Moneywise - The Future of Banking
Internet banking might be convenient – but is it safe?
Forget speed and simplicity – security is paramount when managing your money, writes Sam Barrett
Online banking and smartphone apps enable you to check your salary’s gone into your account, transfer money or even pay a bill, whenever you like. But, while the convenience is great, it’s essential you feel secure when banking online.
Reassuringly, although more people are banking online, the amount of fraud is falling. It still accounts for a sizeable figure – £46.7 million in 2010 according to Financial Fraud Action UK – but this is 22% lower than in 2009. Bowerman says this is down to the banks’ use of more sophisticated fraud detection software but also greater awareness of security by online banking customers. Additionally, if you are a victim of fraud, the banks stress that you won’t be out of pocket.
Thankfully, the banks go out of their way to ensure your safety. Rebecca Hirst, a spokesperson for First Direct, says the bank applies a robust level of security to both its internet site and its mobile banking apps. “Customers need to answer one of their memorable questions and provide random letters from their password to access the service,” she explains. “We never ask for the full password.” Many banks also provide customers with a handheld chip and pin reader to increase safety, creating an extra layer of security. For example, NatWest and Royal Bank of Scotland customers have been using them since 2007 and HSBC sent ‘secure keys’ to online banking customers earlier this year. Mark Bowerman, spokesperson for Financial Fraud Action UK, believes consumers should feel confident when banking online or through a mobile device. “The banks’ own systems are incredibly difficult to attack,” he says.
“As online and mobile banking develops we’ll always ensure security is in place before we make new technology available to customers,” adds Hirst.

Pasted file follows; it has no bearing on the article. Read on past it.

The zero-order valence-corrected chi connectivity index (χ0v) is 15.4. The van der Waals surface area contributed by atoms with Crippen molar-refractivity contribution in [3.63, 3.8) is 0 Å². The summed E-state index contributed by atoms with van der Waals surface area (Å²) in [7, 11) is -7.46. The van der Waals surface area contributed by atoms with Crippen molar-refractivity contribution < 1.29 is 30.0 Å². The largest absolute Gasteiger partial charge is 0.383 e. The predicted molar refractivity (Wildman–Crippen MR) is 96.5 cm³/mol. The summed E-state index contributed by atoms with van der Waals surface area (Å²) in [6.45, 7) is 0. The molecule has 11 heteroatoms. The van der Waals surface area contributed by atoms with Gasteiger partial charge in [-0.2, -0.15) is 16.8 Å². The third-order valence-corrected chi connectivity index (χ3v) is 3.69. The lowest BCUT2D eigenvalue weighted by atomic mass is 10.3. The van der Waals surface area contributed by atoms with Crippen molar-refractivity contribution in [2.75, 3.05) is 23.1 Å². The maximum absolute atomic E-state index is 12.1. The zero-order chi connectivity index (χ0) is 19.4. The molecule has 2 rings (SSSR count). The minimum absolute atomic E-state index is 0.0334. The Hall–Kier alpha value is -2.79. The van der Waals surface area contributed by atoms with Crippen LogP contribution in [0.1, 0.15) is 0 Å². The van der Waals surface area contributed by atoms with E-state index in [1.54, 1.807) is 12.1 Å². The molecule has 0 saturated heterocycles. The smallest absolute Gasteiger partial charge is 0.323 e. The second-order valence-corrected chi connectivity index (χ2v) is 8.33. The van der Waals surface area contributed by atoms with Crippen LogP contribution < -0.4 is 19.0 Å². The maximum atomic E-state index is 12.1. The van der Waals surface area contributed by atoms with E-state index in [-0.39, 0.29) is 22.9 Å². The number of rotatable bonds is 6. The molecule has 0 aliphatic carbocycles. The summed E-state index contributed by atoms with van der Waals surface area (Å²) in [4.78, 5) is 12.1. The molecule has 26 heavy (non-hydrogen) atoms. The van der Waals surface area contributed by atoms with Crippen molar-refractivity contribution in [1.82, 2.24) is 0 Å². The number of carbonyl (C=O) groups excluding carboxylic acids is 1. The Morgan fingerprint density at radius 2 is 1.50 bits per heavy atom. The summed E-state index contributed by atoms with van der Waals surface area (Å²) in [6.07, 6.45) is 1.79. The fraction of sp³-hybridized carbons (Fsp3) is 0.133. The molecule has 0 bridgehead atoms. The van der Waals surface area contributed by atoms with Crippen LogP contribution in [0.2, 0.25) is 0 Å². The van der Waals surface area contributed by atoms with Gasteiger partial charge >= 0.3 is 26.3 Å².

TOP FIVE TIPS TO ENSURE YOUR SAFETY 1PROTECT YOUR PASSWORD Create a password that no-one will be able to guess and never write it down. Change it every six months or so.
2BEEF UP YOUR DEFENCES Use firewalls and virus protection to keep the fraudsters at bay and, if you use a shared computer to access your account, delete cookies and internet history when you’re finished.
3CHECK YOUR ACTIVITY When you log into your account, check your last log on details. If you don’t recognise them, contact your bank.
“As fraudsters look for the weakest link, this unfortunately means it’s customers they target. But as long as you follow common sense advice to protect yourself, you should be safe.”
‘Common sense’ advice includes keeping passwords secret; ensuring your internet access is secure with firewalls and virus protection; and keeping an eye out for anything suspicious such as phishing emails.
4DON’T REPLY TO EMAILS If you receive an email or a phone call that appears to be from your bank asking for account details and your password, report it. It’s probably a phishing attempt as your bank will never ask for this information.
5STAY SAFE ON THE GO Only download mobile apps from official stores such as Apple iTunes and keep your device’s operating system up-to-date. Avoid ‘jail-breaking’ or ‘rooting’ (ways to download unofficial apps) your device, as this can remove security controls.
6 MONEYWISE | THE FUTURE OF BANKING